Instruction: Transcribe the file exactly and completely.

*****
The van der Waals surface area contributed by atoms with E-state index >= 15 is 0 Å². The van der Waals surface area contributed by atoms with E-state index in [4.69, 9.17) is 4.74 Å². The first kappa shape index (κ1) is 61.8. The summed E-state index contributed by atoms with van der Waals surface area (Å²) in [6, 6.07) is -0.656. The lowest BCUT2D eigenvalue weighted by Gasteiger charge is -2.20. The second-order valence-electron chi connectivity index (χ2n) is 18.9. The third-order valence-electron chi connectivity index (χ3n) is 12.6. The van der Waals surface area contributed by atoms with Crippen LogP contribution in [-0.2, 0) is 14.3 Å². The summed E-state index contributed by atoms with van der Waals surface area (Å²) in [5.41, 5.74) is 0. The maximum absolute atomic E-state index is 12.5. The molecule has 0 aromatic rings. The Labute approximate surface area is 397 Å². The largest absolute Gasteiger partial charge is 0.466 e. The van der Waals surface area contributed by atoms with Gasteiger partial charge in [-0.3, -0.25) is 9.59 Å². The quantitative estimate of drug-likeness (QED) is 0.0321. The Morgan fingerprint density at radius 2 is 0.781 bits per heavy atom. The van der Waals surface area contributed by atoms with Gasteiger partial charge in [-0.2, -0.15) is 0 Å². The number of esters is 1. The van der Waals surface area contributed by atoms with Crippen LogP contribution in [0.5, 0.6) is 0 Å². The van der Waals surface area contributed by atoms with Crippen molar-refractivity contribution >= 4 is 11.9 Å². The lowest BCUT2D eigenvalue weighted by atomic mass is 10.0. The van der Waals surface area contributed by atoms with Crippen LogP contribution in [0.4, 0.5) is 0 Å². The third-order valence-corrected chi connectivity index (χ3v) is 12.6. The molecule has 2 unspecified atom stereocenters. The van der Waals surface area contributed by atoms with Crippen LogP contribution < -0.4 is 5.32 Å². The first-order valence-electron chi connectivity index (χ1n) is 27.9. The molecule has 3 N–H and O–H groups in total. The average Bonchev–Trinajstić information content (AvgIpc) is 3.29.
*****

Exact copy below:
The van der Waals surface area contributed by atoms with E-state index >= 15 is 0 Å². The van der Waals surface area contributed by atoms with E-state index in [4.69, 9.17) is 4.74 Å². The first kappa shape index (κ1) is 61.8. The summed E-state index contributed by atoms with van der Waals surface area (Å²) in [6, 6.07) is -0.656. The lowest BCUT2D eigenvalue weighted by Gasteiger charge is -2.20. The second-order valence-electron chi connectivity index (χ2n) is 18.9. The third-order valence-electron chi connectivity index (χ3n) is 12.6. The van der Waals surface area contributed by atoms with Crippen LogP contribution in [-0.2, 0) is 14.3 Å². The summed E-state index contributed by atoms with van der Waals surface area (Å²) in [5.41, 5.74) is 0. The maximum absolute atomic E-state index is 12.5. The molecule has 0 aromatic rings. The Labute approximate surface area is 397 Å². The largest absolute Gasteiger partial charge is 0.466 e. The van der Waals surface area contributed by atoms with Gasteiger partial charge in [-0.3, -0.25) is 9.59 Å². The quantitative estimate of drug-likeness (QED) is 0.0321. The Morgan fingerprint density at radius 2 is 0.781 bits per heavy atom. The van der Waals surface area contributed by atoms with Gasteiger partial charge in [-0.2, -0.15) is 0 Å². The number of esters is 1. The van der Waals surface area contributed by atoms with Crippen LogP contribution in [0.5, 0.6) is 0 Å². The van der Waals surface area contributed by atoms with Crippen molar-refractivity contribution >= 4 is 11.9 Å². The lowest BCUT2D eigenvalue weighted by atomic mass is 10.0. The van der Waals surface area contributed by atoms with Crippen LogP contribution in [0.4, 0.5) is 0 Å². The third-order valence-corrected chi connectivity index (χ3v) is 12.6. The molecule has 2 unspecified atom stereocenters. The van der Waals surface area contributed by atoms with Crippen LogP contribution < -0.4 is 5.32 Å². The first-order valence-electron chi connectivity index (χ1n) is 27.9. The molecule has 3 N–H and O–H groups in total. The average Bonchev–Trinajstić information content (AvgIpc) is 3.29.